Graduation as a Rite of Passage

The year was 1987. The season was spring, the season of graduations. We had rehearsals. Girls chose boys to walk with. We sent out invitations. As I collected my cap and gown, I wondered what all the hoopla was about. In my mind, graduation was simply acknowledging that we had met the requirements to earn a high school diploma;  something I, fortunately, found quite easy. I had turned 18 months earlier with little fanfare, I don’t recall telling myself, “Wow, now you’re an adult.” Nor did my parents or anyone else say this to me. That’s unfortunate. 

While I did have plans to leave home and start college that fall, at the time of graduation I was living in the moment. With friends planning to go separate ways, and not knowing what the future would hold, my goal was to make the most of the summer before going away to college.

Now, with a few years under my belt, and a child getting closer to her own graduation, I have a different perspective. I recognize high school graduation, and all graduations, for what they are: a rite of passage. 

According to the dictionary, a rite of passage is a ceremony or event marking an important stage in someone’s life. I find that definition sorely lacking in describing the momentousness of graduation. Other sources get closer: “It involves a significant change of status in society.” A rite of passage can involve leaving one group for another, entering a new world. Thus, graduation is the recognition that the graduates are leaving the group of youth, and entering the world of adulthood. 

I thought that maybe it was just my family that failed to instill in me the significance of graduation as a rite of passage into adulthood. Rather than acknowledge  that this was a big deal, I sensed that my parents were just relieved to kick their baby bird out of the nest. After 40 years of parenting, including raising seven children, that’s understandable. 

Some research into the topic, however, led me to see that it might not be just my family that neglects to honor this rite of passage. It might be a quirk in Western culture. 

Anthropologists and social scientists have long noted the difference between cultures that value and emphasize the group (collectivist), and cultures that value the individual (individualist). Individualist societies include the United States and much of Europe. Collectivist societies include much of Asia, Africa, Latin America, and indigenous populations everywhere. There appear to be many more examples of cultural acknowledgement of the youth passing into adulthood in collectivist societies. 

For example, the quinceanera, is a common celebration of a girl’s passage into adulthood at the age of 15 in many Latin American cultures; it is both a religious and social event that emphasizes the importance of family and society in the life of a young woman. The quinceanera is celebrated by going to church followed by a festive, dance party. The dance party is a big deal. The girl’s dress is as important as a woman’s wedding dress. Participants spend weeks rehearsing the ceremony and dances.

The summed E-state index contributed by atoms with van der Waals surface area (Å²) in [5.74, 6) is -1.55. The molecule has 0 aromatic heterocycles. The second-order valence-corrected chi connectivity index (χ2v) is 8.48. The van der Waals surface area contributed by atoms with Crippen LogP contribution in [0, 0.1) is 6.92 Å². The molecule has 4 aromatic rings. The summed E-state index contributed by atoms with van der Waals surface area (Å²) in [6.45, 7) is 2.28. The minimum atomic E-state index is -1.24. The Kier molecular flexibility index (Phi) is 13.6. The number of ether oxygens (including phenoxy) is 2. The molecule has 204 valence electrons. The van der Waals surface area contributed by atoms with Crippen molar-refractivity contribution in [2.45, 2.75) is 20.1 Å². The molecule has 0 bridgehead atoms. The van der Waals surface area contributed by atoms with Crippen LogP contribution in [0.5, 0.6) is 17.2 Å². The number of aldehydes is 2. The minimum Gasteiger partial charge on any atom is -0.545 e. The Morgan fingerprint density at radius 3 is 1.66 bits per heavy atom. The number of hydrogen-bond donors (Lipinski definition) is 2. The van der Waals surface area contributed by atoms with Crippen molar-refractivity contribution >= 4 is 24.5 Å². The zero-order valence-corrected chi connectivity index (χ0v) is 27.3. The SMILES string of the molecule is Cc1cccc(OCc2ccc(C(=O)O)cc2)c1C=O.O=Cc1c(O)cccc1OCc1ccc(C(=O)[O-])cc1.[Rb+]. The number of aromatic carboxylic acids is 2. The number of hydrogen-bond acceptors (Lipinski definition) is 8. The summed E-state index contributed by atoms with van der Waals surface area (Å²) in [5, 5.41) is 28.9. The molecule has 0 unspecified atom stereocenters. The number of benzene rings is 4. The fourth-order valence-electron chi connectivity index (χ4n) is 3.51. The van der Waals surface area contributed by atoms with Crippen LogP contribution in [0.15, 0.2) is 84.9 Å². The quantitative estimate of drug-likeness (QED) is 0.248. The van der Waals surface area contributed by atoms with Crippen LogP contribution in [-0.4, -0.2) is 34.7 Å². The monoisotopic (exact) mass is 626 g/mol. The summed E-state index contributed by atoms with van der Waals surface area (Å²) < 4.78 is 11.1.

Japan dedicates an annual public holiday to help young people recognize their passage into adulthood. Coming of Age Day includes ceremonies and parties among family and friends.

Indigenous cultures have countless ways to initiate youth into adulthood. One is the vision quest. The movie Vision Quest, filmed in Spokane in 1985, is one of my all-time-favorite movies. Ironically, when I first saw the movie as a teen, I didn’t know what a vision quest was. I don’t remember the movie explaining it. But I had a roommate in college who had chosen to go on her own vision quest, thus, I learned a great deal about this Native American rite of passage. 

In some North and South American tribes, nearly all young people engage in some form of a vision quest as a ritual that marks the  transition from childhood to adulthood. The vision quest usually involves fasting alone in a secluded or sacred place in hopes of receiving a vision, perhaps from an animal or an ancestor. Vision quests emphasize the role of spirituality and contemplative thinking in indigenous cultures. As a rite of passage, a vision quest helps develop survival skills, gain maturity, and connect with nature and one’s self.

Similarly, Australian Aborigines have a long-standing rite of passage marking the transition from adolescence to adulthood for young men. The walkabout is a sacred experience and survival test where a young person leaves home on their own to demonstrate their ability to live off the land alone. It’s also a time for learning about spiritual guides. Upon successful completion, the young person, from as young as 10 to 15, is given all the rights and responsibilities of an adult. 

In Jewish tradition, families hold coming-of-age ceremonies for boys and girls at the age of 13. The Bar and Bat Mitzvahs recognize the time when the boy or girl becomes a Jewish adult. They are now responsible for their own actions and can decide for themselves how they would like to practice Judaism. 

Western culture has at least one similar version of these rites of passage: the debutante ball or coming out party. However, as this celebration has strictly been held for young women of aristocratic or upper-class backgrounds, I have no experience with it. Nevertheless, this is an elaborate, celebratory party with music and dancing, marking a young woman’s maturity and entering “society.” 

My parents hosted a backyard picnic to celebrate my graduation. Again, it felt more like a celebration of academic accomplishment than a formal transition into adulthood. When my own kid graduates in two years, I won’t be sending her on a vision quest or walkabout, but I am thinking of ways to mark the significance as a rite of passage into adulthood.

By Amy McGarry